Marathi manoos, Babri Masjid demolition and Hindutvavaad, expectedly, don’t just find a thumping approval but are glorified in the latest Bollywood biopic
Audience Reviews for Thackeray
Thackeray, by Abhijit Panse, is a biopic on Bal Keshav Thackeray, popularly known as Balasaheb, the founder of Shiv Sena. The challenge in reviewing such a biopic film is that how to articulate and write about a film where the titular character’s many acts are not in the interest of the mankind. It turns out to be so difficult to appreciate the rabble-rousing politician portrayed on screen. How to appreciate the character who had a controversial life ? He had no qualms in choosing violence, indulging in hate-speech, fighting for the rights of Marathis but demonization of other communities etc. One of the strange parts of the film is that Nawazuddin is chosen for the lead character, who ends up promoting Hindutva and talking against certain communities especially Muslims. One is certainly able to see the transformation of a cartoonist to a ferocious leader through the film and there is every probability of its sequel too. The film is disturbing due to many dialogues and the way Thackeray’s life and decisions are justified. There are many instances where the leader is looking at mass turning violent and still not apologetic about the same. So, one is forced to think, how to support a leader who promoted communalism and just rationalized every act. He projects that he believes in the unity of the nation first and then Maharashtra by saying : Jai Hind, Jai Maharashtra. This is the inner conflict as a critic how to even rate and review the film which is not in favour of the mankind. But then, the film has to be taken as a piece of art.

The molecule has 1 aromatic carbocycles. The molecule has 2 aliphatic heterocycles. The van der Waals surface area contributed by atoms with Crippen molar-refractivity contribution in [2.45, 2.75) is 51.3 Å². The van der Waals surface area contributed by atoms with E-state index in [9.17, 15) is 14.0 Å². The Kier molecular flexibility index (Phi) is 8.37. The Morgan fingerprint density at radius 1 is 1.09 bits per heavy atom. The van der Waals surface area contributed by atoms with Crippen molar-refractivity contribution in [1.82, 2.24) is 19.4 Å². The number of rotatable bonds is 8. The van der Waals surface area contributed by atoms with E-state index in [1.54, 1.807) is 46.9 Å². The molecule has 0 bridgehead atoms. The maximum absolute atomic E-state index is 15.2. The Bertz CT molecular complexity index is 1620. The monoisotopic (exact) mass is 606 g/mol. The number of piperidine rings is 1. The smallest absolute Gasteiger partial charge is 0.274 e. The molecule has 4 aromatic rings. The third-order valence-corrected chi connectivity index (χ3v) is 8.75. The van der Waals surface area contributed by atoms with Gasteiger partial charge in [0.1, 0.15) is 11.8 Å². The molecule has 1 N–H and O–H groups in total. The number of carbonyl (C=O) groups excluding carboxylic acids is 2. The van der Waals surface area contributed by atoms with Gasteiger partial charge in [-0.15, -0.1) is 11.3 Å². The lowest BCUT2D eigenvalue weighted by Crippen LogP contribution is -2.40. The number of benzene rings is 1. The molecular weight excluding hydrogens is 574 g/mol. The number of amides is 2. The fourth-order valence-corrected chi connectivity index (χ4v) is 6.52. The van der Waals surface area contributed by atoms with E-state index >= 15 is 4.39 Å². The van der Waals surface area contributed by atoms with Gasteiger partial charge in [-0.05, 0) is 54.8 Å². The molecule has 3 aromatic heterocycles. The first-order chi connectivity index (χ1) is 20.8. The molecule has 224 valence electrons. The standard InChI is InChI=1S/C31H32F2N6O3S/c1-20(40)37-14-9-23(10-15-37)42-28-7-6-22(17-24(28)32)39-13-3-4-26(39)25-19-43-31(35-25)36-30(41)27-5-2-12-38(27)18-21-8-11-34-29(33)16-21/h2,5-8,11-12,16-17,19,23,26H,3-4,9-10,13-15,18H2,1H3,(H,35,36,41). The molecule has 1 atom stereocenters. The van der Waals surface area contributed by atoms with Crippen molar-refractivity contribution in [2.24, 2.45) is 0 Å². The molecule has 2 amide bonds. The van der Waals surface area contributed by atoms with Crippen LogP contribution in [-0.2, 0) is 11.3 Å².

Now, looking at the film as simply a piece of art, Nawazuddin breathes life so effortlessly into the lead character Thackeray. Nawazuddin does not imitate every mannerism / voice of Balasaheb, but he projects the very essence of the character so brilliantly on screen.
The film begins with Thackeray being interrogated in court for the charges against him in being instrumental for Babri Masjid demolition and his hate speech. The flash back scenes are interspersed along with the interrogation process and Thackeray’s rational statements for every situation. Thackeray’s sense of humour is also captured well. Thackeray is shown to be working on his own terms even when he is employed as a cartoonist with Free Press Journal. He chooses to resign his job than to succumb to the political pressures. Then he decides to start up his own weekly newspaper – Marmik. His father’s goodwill in the market ensures him the loan to begin with this journey. Thackeray is shown to be very shrewd and blunt from the very beginning. Thackeray grows from there to a very influential position where he was able to win people over on his sides. He first worked for the rights of Marathis. He was adamant about calling Bombay as Mumbai even before 1995. He went to extremes to achieve the power. He neither bothers about his people picking up weapons against other people nor digging up and ruining the cricket pitch ahead of an India-Pakistan match.